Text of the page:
Integrated standard software platforms, such as Android, Linux and Windows, promote the reuse of extensive libraries of open source applications developed and deployed in modern-day cell phones, PDAs and tablet devices—formats many users are already familiar with operating.
Thin client Ethernet communication architectures—especially those being developed, analyzed and planned for next-generation system architectures—enable displays to be added to standard network server architectures prevalent in most locations. Rather than needing to design and install video cabling and distribution components, these displays basically plug and play on the network using standard Internet protocols.
One thing holds true for all display technologies—legibility is the name of the game. If you can’t read the data, it doesn’t matter how big the display resolution or how intuitive the user interface is. All the options in the world won’t make a difference if the display isn’t readable.
Careful optical design and surface treatment materials are key to maintaining a high contrast ratio throughout the application environments. Advanced bonding and lamination techniques reduce internal light reflections and parallax issues as well as condensation and internal dust build up. These techniques preserve the inherent contrast ratio of the LCD and deliver consistent, legible displays (Figure 2).
|Figure 2: The complexity of today’s displays requires consistency and quality at every layer and every aspect of the manufacturing process.|
As more complexity is added to a display, in terms of HD content or 3D viewing, touch screen interfaces and protective coatings, the ability to drive light through the screen becomes more of a challenge. The pixels get smaller and there are additional layers for the light to get through. Quality bonding and lamination will truly make the difference in the how images are displayed on today’s industrial displays.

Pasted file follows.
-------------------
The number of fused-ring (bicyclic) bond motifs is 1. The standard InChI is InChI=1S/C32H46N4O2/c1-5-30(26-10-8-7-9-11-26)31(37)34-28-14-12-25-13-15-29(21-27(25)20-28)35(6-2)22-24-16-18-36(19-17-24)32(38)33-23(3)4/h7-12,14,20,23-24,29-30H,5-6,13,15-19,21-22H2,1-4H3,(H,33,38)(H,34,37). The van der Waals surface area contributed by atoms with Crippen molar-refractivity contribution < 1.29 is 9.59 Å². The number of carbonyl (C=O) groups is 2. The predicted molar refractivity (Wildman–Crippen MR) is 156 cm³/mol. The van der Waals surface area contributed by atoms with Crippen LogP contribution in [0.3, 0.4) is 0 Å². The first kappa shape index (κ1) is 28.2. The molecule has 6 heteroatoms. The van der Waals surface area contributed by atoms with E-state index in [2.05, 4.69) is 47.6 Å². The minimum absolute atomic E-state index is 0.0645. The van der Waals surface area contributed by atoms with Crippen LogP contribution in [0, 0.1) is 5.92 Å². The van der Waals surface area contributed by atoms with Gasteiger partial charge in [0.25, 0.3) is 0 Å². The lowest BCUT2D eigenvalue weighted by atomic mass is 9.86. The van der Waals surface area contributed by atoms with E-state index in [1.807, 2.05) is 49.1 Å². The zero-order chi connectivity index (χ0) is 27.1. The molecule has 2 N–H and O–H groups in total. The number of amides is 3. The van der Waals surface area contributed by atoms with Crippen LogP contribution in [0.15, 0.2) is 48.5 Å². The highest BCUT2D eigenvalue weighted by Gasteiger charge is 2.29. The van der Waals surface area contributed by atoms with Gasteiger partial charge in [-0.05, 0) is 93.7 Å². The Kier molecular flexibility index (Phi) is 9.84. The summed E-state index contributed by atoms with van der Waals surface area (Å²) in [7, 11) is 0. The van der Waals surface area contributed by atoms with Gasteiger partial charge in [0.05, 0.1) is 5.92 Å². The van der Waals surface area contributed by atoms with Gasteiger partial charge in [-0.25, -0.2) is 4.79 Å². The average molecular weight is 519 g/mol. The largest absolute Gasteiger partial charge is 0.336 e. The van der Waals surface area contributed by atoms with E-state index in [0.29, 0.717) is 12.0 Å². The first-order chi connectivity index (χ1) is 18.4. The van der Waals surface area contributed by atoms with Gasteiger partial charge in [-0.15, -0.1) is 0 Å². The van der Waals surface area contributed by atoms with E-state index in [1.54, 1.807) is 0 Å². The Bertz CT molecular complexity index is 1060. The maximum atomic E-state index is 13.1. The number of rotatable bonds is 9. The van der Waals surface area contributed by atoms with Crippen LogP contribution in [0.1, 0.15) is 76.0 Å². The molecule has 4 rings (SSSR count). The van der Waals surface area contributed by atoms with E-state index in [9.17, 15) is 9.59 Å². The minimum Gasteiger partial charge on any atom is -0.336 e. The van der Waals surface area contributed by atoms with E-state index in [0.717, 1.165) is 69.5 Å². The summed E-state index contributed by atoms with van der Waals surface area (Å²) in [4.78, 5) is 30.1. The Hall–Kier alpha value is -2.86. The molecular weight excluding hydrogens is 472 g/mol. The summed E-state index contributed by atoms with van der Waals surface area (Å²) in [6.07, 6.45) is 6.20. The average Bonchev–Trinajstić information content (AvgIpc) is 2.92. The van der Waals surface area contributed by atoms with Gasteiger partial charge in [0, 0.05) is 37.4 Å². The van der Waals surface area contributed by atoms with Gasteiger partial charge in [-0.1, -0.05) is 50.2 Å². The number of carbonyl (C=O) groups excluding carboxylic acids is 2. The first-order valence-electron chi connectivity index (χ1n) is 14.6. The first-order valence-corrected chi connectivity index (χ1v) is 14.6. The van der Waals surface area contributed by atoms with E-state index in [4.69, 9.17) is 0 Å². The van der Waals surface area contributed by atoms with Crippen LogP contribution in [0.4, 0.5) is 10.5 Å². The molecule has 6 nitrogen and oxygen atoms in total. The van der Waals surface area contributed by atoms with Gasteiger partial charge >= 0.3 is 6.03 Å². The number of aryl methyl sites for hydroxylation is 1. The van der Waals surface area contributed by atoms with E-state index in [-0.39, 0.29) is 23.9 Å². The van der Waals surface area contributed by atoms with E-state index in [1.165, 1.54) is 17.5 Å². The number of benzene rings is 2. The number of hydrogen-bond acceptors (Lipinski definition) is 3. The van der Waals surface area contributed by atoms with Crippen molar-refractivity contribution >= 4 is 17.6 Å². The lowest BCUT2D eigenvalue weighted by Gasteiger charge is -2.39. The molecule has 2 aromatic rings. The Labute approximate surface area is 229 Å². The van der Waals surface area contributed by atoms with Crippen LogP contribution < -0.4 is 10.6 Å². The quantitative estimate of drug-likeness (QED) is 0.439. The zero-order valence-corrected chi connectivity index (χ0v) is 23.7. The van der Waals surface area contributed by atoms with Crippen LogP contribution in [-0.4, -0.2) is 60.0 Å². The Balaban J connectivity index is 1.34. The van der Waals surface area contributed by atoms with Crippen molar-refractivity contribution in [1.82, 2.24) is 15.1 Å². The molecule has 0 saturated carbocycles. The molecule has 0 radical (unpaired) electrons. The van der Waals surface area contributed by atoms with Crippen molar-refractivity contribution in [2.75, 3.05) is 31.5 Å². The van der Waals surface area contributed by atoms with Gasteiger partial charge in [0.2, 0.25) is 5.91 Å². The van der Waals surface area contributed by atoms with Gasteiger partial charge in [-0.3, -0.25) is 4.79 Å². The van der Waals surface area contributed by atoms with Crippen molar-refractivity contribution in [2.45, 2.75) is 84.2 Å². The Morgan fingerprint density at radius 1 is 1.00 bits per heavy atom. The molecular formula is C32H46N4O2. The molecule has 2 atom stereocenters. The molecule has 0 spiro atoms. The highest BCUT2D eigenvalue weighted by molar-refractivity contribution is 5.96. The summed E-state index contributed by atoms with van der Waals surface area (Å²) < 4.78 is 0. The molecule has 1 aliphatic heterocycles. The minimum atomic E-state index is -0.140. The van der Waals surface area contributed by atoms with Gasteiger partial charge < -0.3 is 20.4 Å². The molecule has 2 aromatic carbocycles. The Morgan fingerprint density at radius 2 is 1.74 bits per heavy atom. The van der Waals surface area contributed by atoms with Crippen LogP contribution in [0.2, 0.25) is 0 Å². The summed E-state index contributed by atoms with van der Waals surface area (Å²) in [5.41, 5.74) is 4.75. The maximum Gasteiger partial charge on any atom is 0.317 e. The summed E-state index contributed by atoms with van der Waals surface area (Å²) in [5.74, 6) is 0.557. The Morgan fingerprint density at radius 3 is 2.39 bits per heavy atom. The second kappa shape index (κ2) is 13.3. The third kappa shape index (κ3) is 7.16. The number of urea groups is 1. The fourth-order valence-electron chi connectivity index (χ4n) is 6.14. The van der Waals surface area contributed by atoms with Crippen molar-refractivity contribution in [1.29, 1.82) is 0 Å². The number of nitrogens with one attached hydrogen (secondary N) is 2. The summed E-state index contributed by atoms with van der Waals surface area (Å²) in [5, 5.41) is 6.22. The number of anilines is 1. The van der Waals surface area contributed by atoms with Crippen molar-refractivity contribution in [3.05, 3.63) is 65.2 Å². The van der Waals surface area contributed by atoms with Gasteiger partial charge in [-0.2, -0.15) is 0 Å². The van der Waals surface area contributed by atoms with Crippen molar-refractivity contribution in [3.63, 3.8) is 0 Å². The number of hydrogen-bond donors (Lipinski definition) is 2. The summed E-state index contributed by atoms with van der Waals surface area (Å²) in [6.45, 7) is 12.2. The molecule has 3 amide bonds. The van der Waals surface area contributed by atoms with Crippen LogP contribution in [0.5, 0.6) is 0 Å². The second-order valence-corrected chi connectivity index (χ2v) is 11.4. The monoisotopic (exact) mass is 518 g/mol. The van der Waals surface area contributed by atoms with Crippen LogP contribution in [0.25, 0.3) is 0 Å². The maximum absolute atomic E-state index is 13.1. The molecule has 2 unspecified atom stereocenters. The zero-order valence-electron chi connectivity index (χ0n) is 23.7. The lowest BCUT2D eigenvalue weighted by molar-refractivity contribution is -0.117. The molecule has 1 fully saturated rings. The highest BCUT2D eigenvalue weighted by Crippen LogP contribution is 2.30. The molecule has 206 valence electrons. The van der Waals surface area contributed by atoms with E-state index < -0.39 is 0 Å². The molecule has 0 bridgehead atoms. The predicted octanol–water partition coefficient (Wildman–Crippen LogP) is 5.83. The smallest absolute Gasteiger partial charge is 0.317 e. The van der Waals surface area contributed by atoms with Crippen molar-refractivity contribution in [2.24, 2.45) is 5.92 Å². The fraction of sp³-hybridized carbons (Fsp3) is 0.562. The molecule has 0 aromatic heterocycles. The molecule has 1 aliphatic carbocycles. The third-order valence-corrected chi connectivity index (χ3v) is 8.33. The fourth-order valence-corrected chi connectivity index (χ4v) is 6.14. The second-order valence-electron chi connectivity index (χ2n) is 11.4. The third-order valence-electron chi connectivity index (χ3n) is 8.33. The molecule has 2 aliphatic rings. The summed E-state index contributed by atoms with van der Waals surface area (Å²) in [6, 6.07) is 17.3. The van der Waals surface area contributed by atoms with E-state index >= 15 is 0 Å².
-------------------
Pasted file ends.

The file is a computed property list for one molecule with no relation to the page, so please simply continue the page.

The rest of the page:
Embracing the Enhancements
Industrial displays are being employed in a much wider variety of applications that enhance viewing capabilities as well as the user’s interface with the computing system. Trends from military and retail environments definitely help to drive product enhancements, but by embracing the additional attributes afforded by these enhancements, industrial displays are growing in use and in function.
As vice president of business development for IEE, Inc., Steve Motter uses his extensive engineering experience to develop the company’s long-term strategic plan as it relates to both technologies and products to better serve IEE’s client base. He has worked in various engineering capacities, from director to vice president, throughout his career managing many product development programs.